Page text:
Disclaimer:

Outside of the Breadbox and www.outsideofthebreadbox.com is in no way affiliated with, endorsed by, or sponsored by Outside the Breadbox, Inc., a Colorado corporation, or its federally-registered trademark, Outside the Breadbox®. If, however, you would like to try the best gluten-free baked goods in the world, visit www.outsidethebreadbox.com.

Wednesday, May 20, 2015

Culinary School - Session 112: Cheese and Restaurant Day Preparation


Culinary School: Session 112 (05.18.15)

Cheese and Restaurant Day Preparation




What, no Velveeta?
An evening of Cheese. And as you would imagine, unlike the Tea and Coffee tastings from earlier sessions, this one was a little bit heavier on the stomach.

For the record, American Cheese and Velveeta did not make it on to the tasting trays. I personally think Velveeta is delicious in the right context (i.e. in a binge-eating stupor, curled up on the couch in the privacy of one's apartment). But for the record, Velveeta is actually a "pasteurized, processed 'cheese product'". If that technical disclaimer doesn't scare you, then dig in!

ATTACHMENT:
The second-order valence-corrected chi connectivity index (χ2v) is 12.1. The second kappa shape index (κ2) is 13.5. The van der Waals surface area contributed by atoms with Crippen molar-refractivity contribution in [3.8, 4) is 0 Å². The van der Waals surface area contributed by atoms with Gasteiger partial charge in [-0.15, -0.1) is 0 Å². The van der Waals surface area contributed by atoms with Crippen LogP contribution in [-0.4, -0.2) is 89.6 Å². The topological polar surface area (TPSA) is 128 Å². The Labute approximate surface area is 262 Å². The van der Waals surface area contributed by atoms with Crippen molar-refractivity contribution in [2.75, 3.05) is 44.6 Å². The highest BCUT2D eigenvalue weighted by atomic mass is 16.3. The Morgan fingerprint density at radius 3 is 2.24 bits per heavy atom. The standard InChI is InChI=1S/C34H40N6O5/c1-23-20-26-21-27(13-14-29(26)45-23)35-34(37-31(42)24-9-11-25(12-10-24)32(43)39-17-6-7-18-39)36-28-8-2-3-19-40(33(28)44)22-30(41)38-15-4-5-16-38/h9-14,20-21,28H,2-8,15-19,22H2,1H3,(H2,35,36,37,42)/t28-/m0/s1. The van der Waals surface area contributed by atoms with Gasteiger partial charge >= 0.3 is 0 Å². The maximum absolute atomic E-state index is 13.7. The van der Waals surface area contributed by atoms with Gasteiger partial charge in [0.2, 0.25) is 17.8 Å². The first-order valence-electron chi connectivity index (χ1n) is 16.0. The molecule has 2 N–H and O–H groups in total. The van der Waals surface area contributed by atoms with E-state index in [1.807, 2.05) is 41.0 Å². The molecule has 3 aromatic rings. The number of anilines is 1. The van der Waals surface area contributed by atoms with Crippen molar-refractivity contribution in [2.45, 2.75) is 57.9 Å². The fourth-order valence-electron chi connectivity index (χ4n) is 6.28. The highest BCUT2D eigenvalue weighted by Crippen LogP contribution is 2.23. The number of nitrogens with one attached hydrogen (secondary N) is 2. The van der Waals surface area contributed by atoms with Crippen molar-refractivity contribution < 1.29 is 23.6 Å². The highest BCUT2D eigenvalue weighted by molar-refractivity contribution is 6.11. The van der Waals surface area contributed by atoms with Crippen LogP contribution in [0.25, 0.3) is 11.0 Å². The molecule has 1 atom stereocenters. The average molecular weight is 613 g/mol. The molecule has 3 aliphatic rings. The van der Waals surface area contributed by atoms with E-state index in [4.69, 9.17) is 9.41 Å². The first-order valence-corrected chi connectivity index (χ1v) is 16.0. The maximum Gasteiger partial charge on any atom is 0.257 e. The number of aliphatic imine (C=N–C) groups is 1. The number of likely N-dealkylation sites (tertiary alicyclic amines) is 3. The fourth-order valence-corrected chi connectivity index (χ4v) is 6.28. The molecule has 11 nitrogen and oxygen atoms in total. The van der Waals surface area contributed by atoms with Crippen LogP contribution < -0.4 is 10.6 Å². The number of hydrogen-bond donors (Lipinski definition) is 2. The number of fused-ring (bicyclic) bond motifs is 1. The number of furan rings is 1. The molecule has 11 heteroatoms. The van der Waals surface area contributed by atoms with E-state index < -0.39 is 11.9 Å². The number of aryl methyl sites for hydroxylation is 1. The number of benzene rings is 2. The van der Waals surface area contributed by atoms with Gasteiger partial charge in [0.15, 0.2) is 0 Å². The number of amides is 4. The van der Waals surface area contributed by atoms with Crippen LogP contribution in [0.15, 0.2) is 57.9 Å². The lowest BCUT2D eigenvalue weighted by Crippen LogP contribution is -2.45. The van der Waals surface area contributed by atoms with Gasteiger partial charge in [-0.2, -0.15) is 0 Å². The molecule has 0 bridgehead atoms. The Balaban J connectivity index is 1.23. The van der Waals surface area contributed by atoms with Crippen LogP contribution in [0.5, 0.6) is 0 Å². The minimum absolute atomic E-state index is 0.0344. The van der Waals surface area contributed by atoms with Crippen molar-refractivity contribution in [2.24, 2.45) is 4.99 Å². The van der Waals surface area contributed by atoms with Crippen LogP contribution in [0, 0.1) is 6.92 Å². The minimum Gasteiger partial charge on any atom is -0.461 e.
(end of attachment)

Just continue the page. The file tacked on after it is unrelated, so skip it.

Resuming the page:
But before bellying up to nine cheesy hunks of pasteurized (and unpasteurized) deliciousness, several hours were spent working on the recipes for the upcoming Restaurant Day. That little workout probably didn't hurt anyone.


Pate a Choux Waffles for Restaurant Day






- Ingredients Running Tally -



Ingredients used to date (05.18.15):
  • Flour: 26,080g
  • Eggs: 18,100g (362x)
  • Sugar: 38,715g
  • Butter: 18,575g
  • Milk/Cream: 19,870g
  • Chocolate: 9,335g (since 01.12.15)



- Cheese Tasting -



A forgotten course?


The Cheese Course has become a bit of a relic in the U.S., even at most fine dining restaurants. As diners, we prefer to end a meal with something sweet, so the Tallegio and Roquefort are skipped entirely in favor of the Tiramisu.

But a well-balanced Cheese Course can make for a very satisfying alternative (or addition) to a sweet dessert. And most Cheese programs fall under the domain of the pastry teams.